After much lamenting and gnashing of teeth, I've successfully created a macOS LaunchAgent (tested on 12.6.7) which periodically checks the current forwarded VPN port set by the WireGuard application and updates it in the qBittorrent configuration.

I thought I had a good lead when I discovered you could launch qBittorrent from the Terminal with the --listen_port option to set a new incoming connection port, but that doesn't help when qBittorrent is already running. I found somebody suggesting having a script periodically shut down qBittorrent completely, change the port, and then relaunch, but I thought that was too much of a kludge.

Thankfully I discovered the built-in Web UI. You can enable this in the qBittorrent preferences, and it provides an API accepting GET and POST requests for all of the configuration options. You can visit the Web UI in a browser at http://localhost:8080 if you use the default settings, and we'll be using the API endpoint http://localhost:8080/api/v2/app/setPreferences.

Here's what I ended up with:

NATPMP=$(/usr/bin/python3 /Users/bitcrush/Library/Python/3.9/bin/ -l 999 -g 0 0)
PORTF=$(echo $NATPMP | sed 's/.*private_port\ \(.....\),.*/\1/')
curl -i -X POST -d "json=%7B%22listen_port%22%3A${PORTF}%7D" http://localhost:8080/api/v2/app/setPreferences

The first line is a call to natpmp-client, which is part of the py-natpmp Python package, storing its default output in the variable $NATPMP. These particular settings are being used to find the current port mapping set on my WireGuard Tunnel, which is managed separately in the WireGuard application.

The second line pipes $NATPMP to sed, which uses a regular expression to find the 5 characters after "private_port " in the first line's output, and then stores those characters in the variable $PORTF.

Finally, the third line uses curl to send an HTTP POST request to http://localhost:8080/api/v2/app/setPreferences with the body


This looks a bit strange because it's using URL Encoding for some characters, which prevents the browser or the server from intepreting them as having special meaning in HTML. %7B stands in for {, %22 stands in for a double-quote ", and so on. Once it's decoded, you'll see it's just standard JSON in one line:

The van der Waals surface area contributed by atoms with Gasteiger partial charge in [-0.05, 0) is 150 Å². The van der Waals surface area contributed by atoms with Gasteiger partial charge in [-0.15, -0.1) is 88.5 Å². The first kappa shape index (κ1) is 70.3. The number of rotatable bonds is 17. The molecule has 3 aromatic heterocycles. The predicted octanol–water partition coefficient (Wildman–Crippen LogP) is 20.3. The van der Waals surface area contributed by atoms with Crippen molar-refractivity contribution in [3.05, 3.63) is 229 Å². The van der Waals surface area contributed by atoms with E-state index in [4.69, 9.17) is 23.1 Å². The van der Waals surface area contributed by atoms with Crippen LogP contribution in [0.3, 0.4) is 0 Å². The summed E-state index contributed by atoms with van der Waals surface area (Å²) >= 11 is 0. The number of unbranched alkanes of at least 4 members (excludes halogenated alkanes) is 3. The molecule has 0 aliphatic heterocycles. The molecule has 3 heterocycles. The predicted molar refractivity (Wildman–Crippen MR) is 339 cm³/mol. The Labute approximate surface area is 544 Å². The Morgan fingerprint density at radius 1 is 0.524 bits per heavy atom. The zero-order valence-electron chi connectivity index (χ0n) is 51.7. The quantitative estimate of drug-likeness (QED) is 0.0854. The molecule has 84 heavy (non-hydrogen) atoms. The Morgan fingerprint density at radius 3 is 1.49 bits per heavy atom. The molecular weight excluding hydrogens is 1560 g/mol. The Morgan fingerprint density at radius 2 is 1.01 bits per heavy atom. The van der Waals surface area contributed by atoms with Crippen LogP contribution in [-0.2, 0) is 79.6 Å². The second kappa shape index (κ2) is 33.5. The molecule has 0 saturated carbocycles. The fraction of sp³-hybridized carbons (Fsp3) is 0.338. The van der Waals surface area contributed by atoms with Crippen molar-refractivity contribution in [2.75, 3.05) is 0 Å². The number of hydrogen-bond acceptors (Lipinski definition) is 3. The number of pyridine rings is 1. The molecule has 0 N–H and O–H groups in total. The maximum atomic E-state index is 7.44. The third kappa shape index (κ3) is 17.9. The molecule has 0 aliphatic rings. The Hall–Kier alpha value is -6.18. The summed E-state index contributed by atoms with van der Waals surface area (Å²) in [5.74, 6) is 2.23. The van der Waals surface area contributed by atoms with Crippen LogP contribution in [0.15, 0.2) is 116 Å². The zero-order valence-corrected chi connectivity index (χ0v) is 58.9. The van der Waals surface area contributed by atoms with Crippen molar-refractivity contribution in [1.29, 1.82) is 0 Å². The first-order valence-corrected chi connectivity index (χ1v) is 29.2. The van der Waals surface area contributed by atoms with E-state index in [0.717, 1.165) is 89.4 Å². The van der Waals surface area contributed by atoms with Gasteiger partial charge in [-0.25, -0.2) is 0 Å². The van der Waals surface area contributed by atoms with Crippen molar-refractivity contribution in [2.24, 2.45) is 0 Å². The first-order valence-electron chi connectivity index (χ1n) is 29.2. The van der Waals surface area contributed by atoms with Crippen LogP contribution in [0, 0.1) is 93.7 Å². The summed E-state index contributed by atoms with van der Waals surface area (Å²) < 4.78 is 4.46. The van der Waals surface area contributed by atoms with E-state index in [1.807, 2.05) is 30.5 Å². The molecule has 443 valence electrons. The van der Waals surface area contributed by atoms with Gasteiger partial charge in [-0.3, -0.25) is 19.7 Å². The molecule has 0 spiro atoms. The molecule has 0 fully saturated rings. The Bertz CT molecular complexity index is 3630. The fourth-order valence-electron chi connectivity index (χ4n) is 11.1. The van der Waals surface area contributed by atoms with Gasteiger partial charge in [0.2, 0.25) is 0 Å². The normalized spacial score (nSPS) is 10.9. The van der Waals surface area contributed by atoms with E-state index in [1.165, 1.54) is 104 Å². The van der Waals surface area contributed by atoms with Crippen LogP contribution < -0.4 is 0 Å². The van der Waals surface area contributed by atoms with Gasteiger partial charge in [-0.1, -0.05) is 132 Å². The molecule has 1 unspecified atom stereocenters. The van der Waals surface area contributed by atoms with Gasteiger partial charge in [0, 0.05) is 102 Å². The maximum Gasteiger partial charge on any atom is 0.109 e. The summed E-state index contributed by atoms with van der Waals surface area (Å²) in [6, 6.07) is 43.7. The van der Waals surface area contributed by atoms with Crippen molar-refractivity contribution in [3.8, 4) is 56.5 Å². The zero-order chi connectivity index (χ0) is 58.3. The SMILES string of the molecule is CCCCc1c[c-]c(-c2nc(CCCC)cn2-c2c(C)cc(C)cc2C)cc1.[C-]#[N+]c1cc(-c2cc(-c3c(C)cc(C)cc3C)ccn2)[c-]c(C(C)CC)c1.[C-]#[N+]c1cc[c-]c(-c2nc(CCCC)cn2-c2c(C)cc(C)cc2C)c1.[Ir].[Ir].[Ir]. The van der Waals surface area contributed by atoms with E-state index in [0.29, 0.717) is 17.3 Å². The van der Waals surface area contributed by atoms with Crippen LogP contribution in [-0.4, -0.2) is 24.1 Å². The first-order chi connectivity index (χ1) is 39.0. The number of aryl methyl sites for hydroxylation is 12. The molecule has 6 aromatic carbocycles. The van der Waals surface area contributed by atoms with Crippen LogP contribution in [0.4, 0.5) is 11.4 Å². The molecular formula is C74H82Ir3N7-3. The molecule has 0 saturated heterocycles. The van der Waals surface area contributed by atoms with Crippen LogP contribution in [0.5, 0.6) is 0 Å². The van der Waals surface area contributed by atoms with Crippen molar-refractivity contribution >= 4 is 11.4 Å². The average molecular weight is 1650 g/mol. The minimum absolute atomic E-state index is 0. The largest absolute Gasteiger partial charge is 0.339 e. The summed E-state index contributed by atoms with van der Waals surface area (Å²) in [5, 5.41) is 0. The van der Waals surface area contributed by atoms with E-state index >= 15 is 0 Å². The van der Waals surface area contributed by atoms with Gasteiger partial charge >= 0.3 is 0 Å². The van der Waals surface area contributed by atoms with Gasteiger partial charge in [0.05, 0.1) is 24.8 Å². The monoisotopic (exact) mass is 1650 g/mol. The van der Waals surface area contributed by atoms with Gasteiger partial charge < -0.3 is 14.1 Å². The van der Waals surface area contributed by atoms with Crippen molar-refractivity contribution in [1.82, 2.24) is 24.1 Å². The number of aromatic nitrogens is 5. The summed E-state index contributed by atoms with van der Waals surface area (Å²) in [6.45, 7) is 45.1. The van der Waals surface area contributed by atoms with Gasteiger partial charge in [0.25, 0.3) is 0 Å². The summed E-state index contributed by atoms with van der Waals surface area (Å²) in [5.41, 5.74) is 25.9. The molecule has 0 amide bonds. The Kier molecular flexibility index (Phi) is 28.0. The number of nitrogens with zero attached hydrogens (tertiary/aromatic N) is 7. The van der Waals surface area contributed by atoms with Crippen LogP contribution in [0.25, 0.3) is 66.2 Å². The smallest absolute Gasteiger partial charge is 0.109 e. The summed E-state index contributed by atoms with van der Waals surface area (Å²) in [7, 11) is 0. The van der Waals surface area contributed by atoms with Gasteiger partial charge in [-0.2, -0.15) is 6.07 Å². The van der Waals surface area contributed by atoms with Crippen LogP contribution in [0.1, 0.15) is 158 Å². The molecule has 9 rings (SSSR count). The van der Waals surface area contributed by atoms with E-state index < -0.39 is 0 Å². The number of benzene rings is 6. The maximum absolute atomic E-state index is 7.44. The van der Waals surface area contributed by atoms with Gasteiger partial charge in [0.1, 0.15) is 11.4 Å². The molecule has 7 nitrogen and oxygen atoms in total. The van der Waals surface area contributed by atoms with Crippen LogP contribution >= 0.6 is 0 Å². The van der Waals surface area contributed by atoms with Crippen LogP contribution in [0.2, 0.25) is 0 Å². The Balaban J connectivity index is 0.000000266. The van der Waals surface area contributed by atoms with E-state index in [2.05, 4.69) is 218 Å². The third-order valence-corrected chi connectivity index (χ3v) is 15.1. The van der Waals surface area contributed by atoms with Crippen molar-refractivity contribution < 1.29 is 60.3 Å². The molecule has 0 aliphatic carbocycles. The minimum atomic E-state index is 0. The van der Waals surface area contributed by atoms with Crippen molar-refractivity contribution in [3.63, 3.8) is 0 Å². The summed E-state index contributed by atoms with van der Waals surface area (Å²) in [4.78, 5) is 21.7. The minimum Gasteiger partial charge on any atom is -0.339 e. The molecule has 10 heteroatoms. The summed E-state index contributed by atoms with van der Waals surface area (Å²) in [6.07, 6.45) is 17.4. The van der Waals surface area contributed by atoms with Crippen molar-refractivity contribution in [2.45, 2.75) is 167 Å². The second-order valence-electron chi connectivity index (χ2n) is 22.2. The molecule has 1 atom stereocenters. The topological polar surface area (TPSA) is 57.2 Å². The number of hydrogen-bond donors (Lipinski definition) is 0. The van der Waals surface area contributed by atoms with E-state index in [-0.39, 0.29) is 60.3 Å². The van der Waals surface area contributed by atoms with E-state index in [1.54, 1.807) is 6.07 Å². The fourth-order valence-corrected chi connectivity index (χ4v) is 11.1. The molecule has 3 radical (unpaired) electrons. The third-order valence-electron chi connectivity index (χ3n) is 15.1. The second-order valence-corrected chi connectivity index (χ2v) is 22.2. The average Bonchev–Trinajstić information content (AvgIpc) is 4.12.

and once the bash shell performs its parameter expansion, ${PORTF} will become e.g. "47872" and thus the body of the POST request finally becomes


Open up preferences in your qBittorrent GUI, and you should see that the incoming connection port has been changed. You can test this by commenting out the second line and adding a line immediately after:


I've put this script as '' in my home folder, and made sure to set it as executable using

bitcrush@MacPro ~ % chmod +x

Now how to get it automated? On macOS, you could use cron like most people would on Unix/Linux, but Apple also added their own method called "LaunchAgents" and "LaunchDaemons". In our case, we just want a simple LaunchAgent for my user only, so I'm going to make a new .plist file:

bitcrush@MacPro ~ % nano /Users/bitcrush/Library/LaunchAgents/com.bitcrush.portf.plist

You can copy and paste this code and then modify for your own details:

<?xml version="1.0" encoding="UTF-8"?>
<!DOCTYPE plist PUBLIC "-//Apple//DTD PLIST 1.0//EN" "">
<plist version="1.0">

After modifying com.owner.yourscriptname, and /Users/yourusername/, press Ctrl+O to save the file and then Ctrl+X to exit the nano text editor. Obviously you can make those things anything you like to match your setup, and the StartInterval can be set to X number of seconds. I've used 10 here but you could probably set it much higher such as 600 for 10min, given that the port from WireGuard plus my VPN (ProtonVPN) doesn't change that frequently.

To make sure it's working, we can run the following commands:

bitcrush@MacPro ~ % launchctl load ~/Library/LaunchAgents/com.bitcrush.portf.plist
bitcrush@MacPro ~ % launchctl start ~/Library/LaunchAgents/com.bitcrush.portf.plist
bitcrush@MacPro ~ % launchctl list | grep bitcrush

This last command will pipe the current list of running LaunchAgents for your user into grep, filtering out everything but the line with your name in it, and then printing that to STDOUT:

-   0   com.bitcrush.portf

If you see a number other than 0, something has gone wrong and this number is the exit code. In my case, I first saw '127', which meant that something in my script wasn't working correctly. I went back in to comment out the lines one by one and fix the issue (a typo), and then ran:

bitcrush@MacPro ~ % launchctl unload ~/Library/LaunchAgents/com.bitcrush.portf.plist
bitcrush@MacPro ~ % launchctl load ~/Library/LaunchAgents/com.bitcrush.portf.plist
bitcrush@MacPro ~ % launchctl start ~/Library/LaunchAgents/com.bitcrush.portf.plist
bitcrush@MacPro ~ % launchctl list | grep bitcrush

Once you've got a 0 exit code, you should be able to look in your qBittorrent preferences and see that the port number has changed. Congrats! Now you never have to think about this again, right?